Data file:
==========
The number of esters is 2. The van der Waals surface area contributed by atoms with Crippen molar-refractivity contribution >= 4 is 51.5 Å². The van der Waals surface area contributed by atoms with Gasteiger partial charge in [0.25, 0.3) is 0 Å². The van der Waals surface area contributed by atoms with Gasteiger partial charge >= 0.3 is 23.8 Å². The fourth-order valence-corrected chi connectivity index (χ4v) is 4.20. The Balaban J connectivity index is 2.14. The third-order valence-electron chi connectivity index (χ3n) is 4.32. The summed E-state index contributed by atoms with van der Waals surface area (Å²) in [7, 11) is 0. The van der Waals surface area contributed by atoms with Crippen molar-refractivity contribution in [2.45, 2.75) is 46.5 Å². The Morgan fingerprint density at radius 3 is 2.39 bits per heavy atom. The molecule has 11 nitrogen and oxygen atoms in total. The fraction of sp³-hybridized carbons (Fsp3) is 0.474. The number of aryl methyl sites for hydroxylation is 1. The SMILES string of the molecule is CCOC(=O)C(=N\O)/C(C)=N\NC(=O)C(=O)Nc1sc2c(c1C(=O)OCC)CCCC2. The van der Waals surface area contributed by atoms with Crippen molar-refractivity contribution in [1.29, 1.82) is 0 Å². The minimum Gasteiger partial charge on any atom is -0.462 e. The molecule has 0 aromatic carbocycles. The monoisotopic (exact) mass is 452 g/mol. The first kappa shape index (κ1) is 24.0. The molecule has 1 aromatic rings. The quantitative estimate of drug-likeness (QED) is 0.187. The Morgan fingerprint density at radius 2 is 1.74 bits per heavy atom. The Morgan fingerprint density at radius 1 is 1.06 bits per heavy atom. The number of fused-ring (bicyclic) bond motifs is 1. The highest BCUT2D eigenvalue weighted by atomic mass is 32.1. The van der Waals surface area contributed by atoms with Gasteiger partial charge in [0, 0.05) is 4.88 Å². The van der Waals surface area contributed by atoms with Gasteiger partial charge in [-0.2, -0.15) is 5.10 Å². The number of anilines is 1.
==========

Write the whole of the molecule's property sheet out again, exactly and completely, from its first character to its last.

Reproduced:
The number of esters is 2. The van der Waals surface area contributed by atoms with Crippen molar-refractivity contribution >= 4 is 51.5 Å². The van der Waals surface area contributed by atoms with Gasteiger partial charge in [0.25, 0.3) is 0 Å². The van der Waals surface area contributed by atoms with Gasteiger partial charge >= 0.3 is 23.8 Å². The fourth-order valence-corrected chi connectivity index (χ4v) is 4.20. The Balaban J connectivity index is 2.14. The third-order valence-electron chi connectivity index (χ3n) is 4.32. The summed E-state index contributed by atoms with van der Waals surface area (Å²) in [7, 11) is 0. The van der Waals surface area contributed by atoms with Crippen molar-refractivity contribution in [2.45, 2.75) is 46.5 Å². The Morgan fingerprint density at radius 3 is 2.39 bits per heavy atom. The molecule has 11 nitrogen and oxygen atoms in total. The fraction of sp³-hybridized carbons (Fsp3) is 0.474. The number of aryl methyl sites for hydroxylation is 1. The SMILES string of the molecule is CCOC(=O)C(=N\O)/C(C)=N\NC(=O)C(=O)Nc1sc2c(c1C(=O)OCC)CCCC2. The van der Waals surface area contributed by atoms with Crippen molar-refractivity contribution in [1.29, 1.82) is 0 Å². The minimum Gasteiger partial charge on any atom is -0.462 e. The molecule has 0 aromatic carbocycles. The monoisotopic (exact) mass is 452 g/mol. The first kappa shape index (κ1) is 24.0. The molecule has 1 aromatic rings. The quantitative estimate of drug-likeness (QED) is 0.187. The Morgan fingerprint density at radius 2 is 1.74 bits per heavy atom. The Morgan fingerprint density at radius 1 is 1.06 bits per heavy atom. The number of fused-ring (bicyclic) bond motifs is 1. The highest BCUT2D eigenvalue weighted by atomic mass is 32.1. The van der Waals surface area contributed by atoms with Gasteiger partial charge in [0, 0.05) is 4.88 Å². The van der Waals surface area contributed by atoms with Gasteiger partial charge in [-0.2, -0.15) is 5.10 Å². The number of anilines is 1.